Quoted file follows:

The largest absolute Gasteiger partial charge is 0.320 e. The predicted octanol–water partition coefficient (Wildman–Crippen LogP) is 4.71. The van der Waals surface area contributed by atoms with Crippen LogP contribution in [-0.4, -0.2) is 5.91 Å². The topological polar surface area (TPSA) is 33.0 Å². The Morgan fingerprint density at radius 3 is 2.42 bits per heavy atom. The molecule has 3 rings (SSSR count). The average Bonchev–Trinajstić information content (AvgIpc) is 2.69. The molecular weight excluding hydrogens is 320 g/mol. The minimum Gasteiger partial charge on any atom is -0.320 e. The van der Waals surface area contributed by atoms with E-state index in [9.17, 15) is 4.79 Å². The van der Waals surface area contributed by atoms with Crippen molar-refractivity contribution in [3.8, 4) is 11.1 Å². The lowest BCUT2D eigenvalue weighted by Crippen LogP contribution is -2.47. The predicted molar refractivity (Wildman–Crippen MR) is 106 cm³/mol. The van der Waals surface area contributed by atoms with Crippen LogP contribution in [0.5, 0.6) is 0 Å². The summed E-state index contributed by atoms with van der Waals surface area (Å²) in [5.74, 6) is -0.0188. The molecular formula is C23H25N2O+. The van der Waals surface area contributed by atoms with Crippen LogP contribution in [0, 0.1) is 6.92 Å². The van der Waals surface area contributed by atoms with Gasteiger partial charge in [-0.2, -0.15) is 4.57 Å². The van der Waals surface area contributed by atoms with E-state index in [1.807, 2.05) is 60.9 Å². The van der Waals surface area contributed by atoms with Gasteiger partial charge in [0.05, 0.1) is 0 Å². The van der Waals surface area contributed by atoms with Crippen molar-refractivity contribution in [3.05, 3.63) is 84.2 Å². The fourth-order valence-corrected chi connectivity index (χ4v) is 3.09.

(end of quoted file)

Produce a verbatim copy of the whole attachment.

The largest absolute Gasteiger partial charge is 0.320 e. The predicted octanol–water partition coefficient (Wildman–Crippen LogP) is 4.71. The van der Waals surface area contributed by atoms with Crippen LogP contribution in [-0.4, -0.2) is 5.91 Å². The topological polar surface area (TPSA) is 33.0 Å². The Morgan fingerprint density at radius 3 is 2.42 bits per heavy atom. The molecule has 3 rings (SSSR count). The average Bonchev–Trinajstić information content (AvgIpc) is 2.69. The molecular weight excluding hydrogens is 320 g/mol. The minimum Gasteiger partial charge on any atom is -0.320 e. The van der Waals surface area contributed by atoms with E-state index in [9.17, 15) is 4.79 Å². The van der Waals surface area contributed by atoms with Crippen molar-refractivity contribution in [3.8, 4) is 11.1 Å². The lowest BCUT2D eigenvalue weighted by Crippen LogP contribution is -2.47. The predicted molar refractivity (Wildman–Crippen MR) is 106 cm³/mol. The van der Waals surface area contributed by atoms with Crippen LogP contribution in [0.5, 0.6) is 0 Å². The summed E-state index contributed by atoms with van der Waals surface area (Å²) in [5.74, 6) is -0.0188. The molecular formula is C23H25N2O+. The van der Waals surface area contributed by atoms with Crippen LogP contribution in [0, 0.1) is 6.92 Å². The van der Waals surface area contributed by atoms with Gasteiger partial charge in [-0.2, -0.15) is 4.57 Å². The van der Waals surface area contributed by atoms with E-state index in [1.807, 2.05) is 60.9 Å². The van der Waals surface area contributed by atoms with Gasteiger partial charge in [0.05, 0.1) is 0 Å². The van der Waals surface area contributed by atoms with Crippen molar-refractivity contribution in [3.05, 3.63) is 84.2 Å². The fourth-order valence-corrected chi connectivity index (χ4v) is 3.09.